They are first observed as small separate cells
contained within the bounds of the germinal epithelium, and
develop as protruberances upon it, the expansion being direc­
ted toward the lumen.
Growth is maintained at the expense of
the interstitial cells of the mantle which contribute nourish­
ment through the epithelium.
Early development proceeds with
the base of the germ cells attached to the parent epithelium.
Contact is later severed and ultimate maturity is attained
while the cell is suspended within the follicular lumen. Pro­
liferation of the germinal epithelium takes place continuously
throughout the early spring and summer but is most intensive
previous to the first spawning of the season.
The male germ cells pass their spermatogonia and sperma­
tocyte stageswithin the confines of the parent epithelium
and break their attachment during early spermatid development.
The axial filaments are observed shortly after this de­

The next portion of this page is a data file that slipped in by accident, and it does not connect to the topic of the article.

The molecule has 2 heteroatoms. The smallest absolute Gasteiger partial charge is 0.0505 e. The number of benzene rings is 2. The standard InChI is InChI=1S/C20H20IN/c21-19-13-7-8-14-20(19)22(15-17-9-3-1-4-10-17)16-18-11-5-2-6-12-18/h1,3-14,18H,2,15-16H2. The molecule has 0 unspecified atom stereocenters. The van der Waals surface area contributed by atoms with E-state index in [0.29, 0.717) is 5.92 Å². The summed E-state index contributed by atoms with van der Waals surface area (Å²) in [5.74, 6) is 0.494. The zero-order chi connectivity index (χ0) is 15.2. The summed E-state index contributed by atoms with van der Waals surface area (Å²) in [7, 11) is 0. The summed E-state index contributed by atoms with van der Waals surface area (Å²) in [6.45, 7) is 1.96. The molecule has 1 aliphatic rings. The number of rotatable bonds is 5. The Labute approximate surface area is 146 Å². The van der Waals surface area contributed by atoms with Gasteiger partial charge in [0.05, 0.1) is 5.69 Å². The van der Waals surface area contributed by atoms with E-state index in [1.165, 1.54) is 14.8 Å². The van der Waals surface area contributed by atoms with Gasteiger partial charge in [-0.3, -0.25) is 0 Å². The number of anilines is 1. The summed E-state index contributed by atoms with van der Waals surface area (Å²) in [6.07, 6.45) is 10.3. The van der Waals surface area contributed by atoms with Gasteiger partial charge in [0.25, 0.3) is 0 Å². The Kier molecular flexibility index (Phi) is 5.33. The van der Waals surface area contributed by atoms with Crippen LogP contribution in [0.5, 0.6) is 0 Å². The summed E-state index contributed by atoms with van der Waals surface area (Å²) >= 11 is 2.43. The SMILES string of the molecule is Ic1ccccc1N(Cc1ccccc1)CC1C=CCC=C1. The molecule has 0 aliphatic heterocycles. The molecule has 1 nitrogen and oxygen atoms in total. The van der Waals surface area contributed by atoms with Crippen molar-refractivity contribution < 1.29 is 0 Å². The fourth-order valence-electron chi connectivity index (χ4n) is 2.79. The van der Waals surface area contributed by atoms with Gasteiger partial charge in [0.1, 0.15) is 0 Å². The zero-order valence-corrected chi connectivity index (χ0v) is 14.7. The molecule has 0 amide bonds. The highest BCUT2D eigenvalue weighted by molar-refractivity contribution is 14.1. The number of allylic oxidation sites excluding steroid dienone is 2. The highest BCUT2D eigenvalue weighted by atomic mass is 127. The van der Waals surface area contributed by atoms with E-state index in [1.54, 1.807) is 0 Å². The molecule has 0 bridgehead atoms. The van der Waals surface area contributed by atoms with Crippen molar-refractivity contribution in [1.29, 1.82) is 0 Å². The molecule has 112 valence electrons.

tachment.
In the development of the mature spermatozoa, there
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84
is a gradual decrease in the cytoplasm, accompanied by a
shrinking and concentration of the nuclear material.
The
cells adhere in chains arranged in progressive stages of
development from late spermatocyte to the segregated sperma­
tozoa occupying the centre of the cavity.
The aerosome
points toward the follicular wall while the tail extends into
the lumen and precedes the sperm in its passage down the geni­
tal ducts.
Male cells in various stages of maturity are il­
lustrated by plates 4 and d.
Multiplication of the oogonia takes place within the
female germinal epithelium.
The rest of the development
within the gonad is largely concerned with the addition of
yolk material to the oocytes.
Polar bodies are not given off
until their expulsion into the water and impregnation of the
oocyte by the sperm.
The spindle for the first polar body
may be formed in the genital duct just prior to spawning*
The oogonia when first recognized may be distinguished
from the elongated nuclei typical of the epithelium itself,